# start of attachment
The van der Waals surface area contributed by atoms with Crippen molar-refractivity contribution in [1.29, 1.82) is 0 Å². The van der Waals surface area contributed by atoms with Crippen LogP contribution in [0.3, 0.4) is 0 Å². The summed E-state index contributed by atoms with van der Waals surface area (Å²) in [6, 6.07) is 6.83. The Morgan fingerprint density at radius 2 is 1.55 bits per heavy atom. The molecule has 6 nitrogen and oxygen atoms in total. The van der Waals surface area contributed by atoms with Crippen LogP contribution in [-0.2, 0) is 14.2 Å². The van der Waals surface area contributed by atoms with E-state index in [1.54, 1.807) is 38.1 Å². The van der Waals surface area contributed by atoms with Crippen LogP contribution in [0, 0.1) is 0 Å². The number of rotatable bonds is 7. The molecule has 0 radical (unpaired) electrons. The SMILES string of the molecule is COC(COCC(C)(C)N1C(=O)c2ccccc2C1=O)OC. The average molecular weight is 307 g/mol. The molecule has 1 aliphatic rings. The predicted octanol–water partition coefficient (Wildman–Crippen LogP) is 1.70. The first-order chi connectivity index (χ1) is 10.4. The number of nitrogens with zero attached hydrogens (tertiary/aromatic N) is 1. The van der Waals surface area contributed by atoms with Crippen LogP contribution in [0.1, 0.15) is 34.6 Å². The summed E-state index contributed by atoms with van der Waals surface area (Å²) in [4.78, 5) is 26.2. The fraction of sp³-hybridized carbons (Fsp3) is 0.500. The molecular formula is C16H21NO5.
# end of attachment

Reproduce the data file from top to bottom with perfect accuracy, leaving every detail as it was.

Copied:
The van der Waals surface area contributed by atoms with Crippen molar-refractivity contribution in [1.29, 1.82) is 0 Å². The van der Waals surface area contributed by atoms with Crippen LogP contribution in [0.3, 0.4) is 0 Å². The summed E-state index contributed by atoms with van der Waals surface area (Å²) in [6, 6.07) is 6.83. The Morgan fingerprint density at radius 2 is 1.55 bits per heavy atom. The molecule has 6 nitrogen and oxygen atoms in total. The van der Waals surface area contributed by atoms with Crippen LogP contribution in [-0.2, 0) is 14.2 Å². The van der Waals surface area contributed by atoms with E-state index in [1.54, 1.807) is 38.1 Å². The van der Waals surface area contributed by atoms with Crippen LogP contribution in [0, 0.1) is 0 Å². The number of rotatable bonds is 7. The molecule has 0 radical (unpaired) electrons. The SMILES string of the molecule is COC(COCC(C)(C)N1C(=O)c2ccccc2C1=O)OC. The average molecular weight is 307 g/mol. The molecule has 1 aliphatic rings. The predicted octanol–water partition coefficient (Wildman–Crippen LogP) is 1.70. The first-order chi connectivity index (χ1) is 10.4. The number of nitrogens with zero attached hydrogens (tertiary/aromatic N) is 1. The van der Waals surface area contributed by atoms with Crippen LogP contribution in [0.1, 0.15) is 34.6 Å². The summed E-state index contributed by atoms with van der Waals surface area (Å²) in [4.78, 5) is 26.2. The fraction of sp³-hybridized carbons (Fsp3) is 0.500. The molecular formula is C16H21NO5.